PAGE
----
Postural orthostatic tachycardia syndrome (PoTS) sometimes forms part of autonomic nervous system dysfunction in ME/CFS (Hoad et al 2008). PoTs is defined as symptoms of orthostatic intolerance associated with an increase of heart rate from supine to upright position of > 30 beats per minute (or 40 beats per minute in the 12-19 year age group) or with a heart rate of > 120 beats per minute on standing. Clinical evaluation should therefore include a response to standing.In the recent British Journal of Cardiology review of patients with PoTS and their experience of healthcare in the UK, Kavi et al (2016) found that 81% of respondents were between the ages of 18 and 49 years and 92% were female. The most common symptoms at presentation were fatigue (91%), light-headedness, dizziness or presyncope (90%) and palpitations (86%). Syncope or blackouts were experienced by 58%. Other commonly presenting symptoms (in over 40%) included difficulty thinking (often described as brain fog), physical weakness, visual disturbances, breathlessness, vertigo, shakiness, chest pain, sweating, bloating, symptoms of anxiety, poor sleep, daily headache, acrocyanosis (purple-blue discolouration of hands and lower limbs), tingling in peripheries, nausea, abdominal pain, heat and exercise intolerance and ‘coat hanger’ pain (thought to be due to ischaemia of neck and shoulder muscles).Research aimed at characterising ME/CFS patients with or without PoTS found that those with PoTS were younger, less fatigued, less depressed and had reduced daytime somnolence (Lewis et al 2013a). They also had greater orthostatic intolerance and autonomic dysfunction. Those with PoTS may require further investigation and consideration for therapy to control heart rate (Lewis et al 2013a).Further evidence relating to the important subgroup of ME/CFS patients who also have PoTS comes from Nijs and Ickmans (2013). For a review of PoTS, see Benarroch (2012) and Kavi et al (2016). NB: In patients presenting with chronic fatigue and/or orthostatic intolerance, low ferritin levels and hypovitaminosis D may be present, especially in those with postural tachycardia (Antiel et al 2011).




    Dr Charles Shepherd

    Hon Medical Adviser, MEA
     
  7. AndyH

    AndyH

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    I can't say I know anyone without cardiac symptoms of somexsort, so not surprised by the high percentages quoted. Useful info. Thanks.
     
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  8. Groggy Doggy

    Groggy Doggy Senior Member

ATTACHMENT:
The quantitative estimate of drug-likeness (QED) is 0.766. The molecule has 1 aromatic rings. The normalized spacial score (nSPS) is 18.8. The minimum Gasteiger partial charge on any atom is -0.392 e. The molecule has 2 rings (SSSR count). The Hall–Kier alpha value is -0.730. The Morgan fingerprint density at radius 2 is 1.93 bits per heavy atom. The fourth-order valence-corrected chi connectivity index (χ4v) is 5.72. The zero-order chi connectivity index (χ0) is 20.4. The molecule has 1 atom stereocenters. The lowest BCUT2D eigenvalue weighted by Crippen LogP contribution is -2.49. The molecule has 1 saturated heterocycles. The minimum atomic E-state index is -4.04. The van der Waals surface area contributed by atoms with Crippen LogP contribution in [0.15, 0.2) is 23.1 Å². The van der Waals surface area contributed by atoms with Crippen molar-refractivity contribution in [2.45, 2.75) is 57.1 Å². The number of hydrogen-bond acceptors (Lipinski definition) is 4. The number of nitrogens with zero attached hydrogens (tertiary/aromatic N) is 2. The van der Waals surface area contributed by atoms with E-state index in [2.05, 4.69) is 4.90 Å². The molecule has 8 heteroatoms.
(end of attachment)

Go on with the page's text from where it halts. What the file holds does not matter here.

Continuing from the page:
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    Symptoms of ME can be similar or different among us. It depends what system or systems are failing.
     
  9. *GG*

    *GG* Senior Member

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    Think my Heart rate hit almost 200 during my exercise testing. How much higher could it go?

    GG

    http://forums.phoenixrising.me/inde...s-from-2010-ithaca-college.47906/#post-786396
     
  10. Sushi

    Sushi Senior Member Albuquerque

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    It isn't necessarily the arm muscles that make using our arms difficult for many of us, it may be more related to autonomic issues triggered by using the arms--particularly when they are higher than heart level.
    My cardiologist (electrophysiologist to be specific) is ME/CFS/Dysautonomia aware and she feels that my dysautonomia played a part in me developing atrial fibrillation. There is a lot of literature relating Afib to the autonomic nervous system. This is a cardiac problem you do not want to have! So, yes there can be related cardiac complications.
     
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  11. ash0787

    ash0787 Senior Member

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    I'm not sure everyone quite understood what I meant, since the heart is a muscle why isn't it subject to the same problems other muscles have, like weakening significantly after use, gradual loss of muscle mass over time.

    Why doesn't having a high heart rate cause PEM if using the leg and arm muscles does ?

    It doesn't seem possible that you could say lift a small weight once every 15 seconds all day long with CFS and not quickly incur some sort of problem that stopped you from continuing that activity

    If the same biological process that is weakening the rest of our body to a great extent affects the heart, how can the heart continue to function near-normally ?
     
  12. erin

    erin Senior Member

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    My heart beats more than it should, my cardiologist is sure this is not due to a defect of my heart. He says it's a neurological or hormonal problem. Probably due to ME (I say to myself).
     
    Last edited: Nov 20, 2016
  13. charles shepherd

    charles shepherd Senior Member

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    That's a very good question and (as a doc) I don't have a simple scientific answer

    The best guess I can make is that there are significant differences between heart/cardiac muscle and skeletal muscle (which is involved in ME/CFS). Some key differences:
    • Skeletal muscles are voluntary muscles; a person has complete control of their movement. Cardiac muscles, on the other hand, are involuntary muscles; the muscles contract and relax subconsciously.
    • The nerve supply for skeletal muscles originates from the central nervous system. This explains why skeletal muscles are voluntary. Cardiac muscles are supplied by the brain and autonomic nervous system, explaining the involuntary control of said muscles.
    • Skeletal muscles are distributed throughout the body; they are attached to bone via tendons like biceps, triceps, quadriceps and hamstrings. Attachment can also be achieved via aponeurosis (a sheet of pearly white fibrous tissue which takes the place of a tendon in sheet-like muscles having a wide area of attachment) like in the case of abdominal muscles. Cardiac muscles, on the other hand, are exclusively located along the walls of the heart.